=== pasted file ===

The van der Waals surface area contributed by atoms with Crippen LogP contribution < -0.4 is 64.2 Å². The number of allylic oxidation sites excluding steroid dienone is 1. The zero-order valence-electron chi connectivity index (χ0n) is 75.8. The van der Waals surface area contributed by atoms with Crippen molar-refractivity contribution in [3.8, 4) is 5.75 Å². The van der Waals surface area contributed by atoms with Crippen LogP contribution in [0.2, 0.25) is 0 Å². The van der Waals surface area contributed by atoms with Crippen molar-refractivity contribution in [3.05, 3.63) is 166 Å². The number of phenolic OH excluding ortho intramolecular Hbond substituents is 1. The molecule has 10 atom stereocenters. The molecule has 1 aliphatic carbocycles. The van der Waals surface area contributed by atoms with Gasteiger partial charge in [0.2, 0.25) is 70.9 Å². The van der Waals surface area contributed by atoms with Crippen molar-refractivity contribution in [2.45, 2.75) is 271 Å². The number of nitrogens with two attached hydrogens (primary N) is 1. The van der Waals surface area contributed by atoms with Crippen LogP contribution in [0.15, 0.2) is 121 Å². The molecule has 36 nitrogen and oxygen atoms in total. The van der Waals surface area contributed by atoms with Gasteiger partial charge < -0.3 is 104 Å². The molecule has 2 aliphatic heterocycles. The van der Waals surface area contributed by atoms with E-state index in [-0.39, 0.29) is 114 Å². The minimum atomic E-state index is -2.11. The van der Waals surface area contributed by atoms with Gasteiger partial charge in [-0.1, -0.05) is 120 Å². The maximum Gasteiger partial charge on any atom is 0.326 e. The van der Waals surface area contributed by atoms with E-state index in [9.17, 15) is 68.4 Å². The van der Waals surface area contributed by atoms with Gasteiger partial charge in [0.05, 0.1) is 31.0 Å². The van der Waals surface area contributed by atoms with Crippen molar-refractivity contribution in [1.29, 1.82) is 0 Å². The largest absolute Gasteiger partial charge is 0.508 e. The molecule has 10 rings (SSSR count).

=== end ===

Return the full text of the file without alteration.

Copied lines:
The van der Waals surface area contributed by atoms with Crippen LogP contribution < -0.4 is 64.2 Å². The number of allylic oxidation sites excluding steroid dienone is 1. The zero-order valence-electron chi connectivity index (χ0n) is 75.8. The van der Waals surface area contributed by atoms with Crippen molar-refractivity contribution in [3.8, 4) is 5.75 Å². The van der Waals surface area contributed by atoms with Crippen LogP contribution in [0.2, 0.25) is 0 Å². The van der Waals surface area contributed by atoms with Crippen molar-refractivity contribution in [3.05, 3.63) is 166 Å². The number of phenolic OH excluding ortho intramolecular Hbond substituents is 1. The molecule has 10 atom stereocenters. The molecule has 1 aliphatic carbocycles. The van der Waals surface area contributed by atoms with Gasteiger partial charge in [0.2, 0.25) is 70.9 Å². The van der Waals surface area contributed by atoms with Crippen molar-refractivity contribution in [2.45, 2.75) is 271 Å². The number of nitrogens with two attached hydrogens (primary N) is 1. The van der Waals surface area contributed by atoms with Crippen LogP contribution in [0.15, 0.2) is 121 Å². The molecule has 36 nitrogen and oxygen atoms in total. The van der Waals surface area contributed by atoms with Gasteiger partial charge < -0.3 is 104 Å². The molecule has 2 aliphatic heterocycles. The van der Waals surface area contributed by atoms with E-state index in [-0.39, 0.29) is 114 Å². The minimum atomic E-state index is -2.11. The van der Waals surface area contributed by atoms with Gasteiger partial charge in [-0.1, -0.05) is 120 Å². The maximum Gasteiger partial charge on any atom is 0.326 e. The van der Waals surface area contributed by atoms with E-state index in [9.17, 15) is 68.4 Å². The van der Waals surface area contributed by atoms with Gasteiger partial charge in [0.05, 0.1) is 31.0 Å². The van der Waals surface area contributed by atoms with Crippen molar-refractivity contribution in [1.29, 1.82) is 0 Å². The largest absolute Gasteiger partial charge is 0.508 e. The molecule has 10 rings (SSSR count).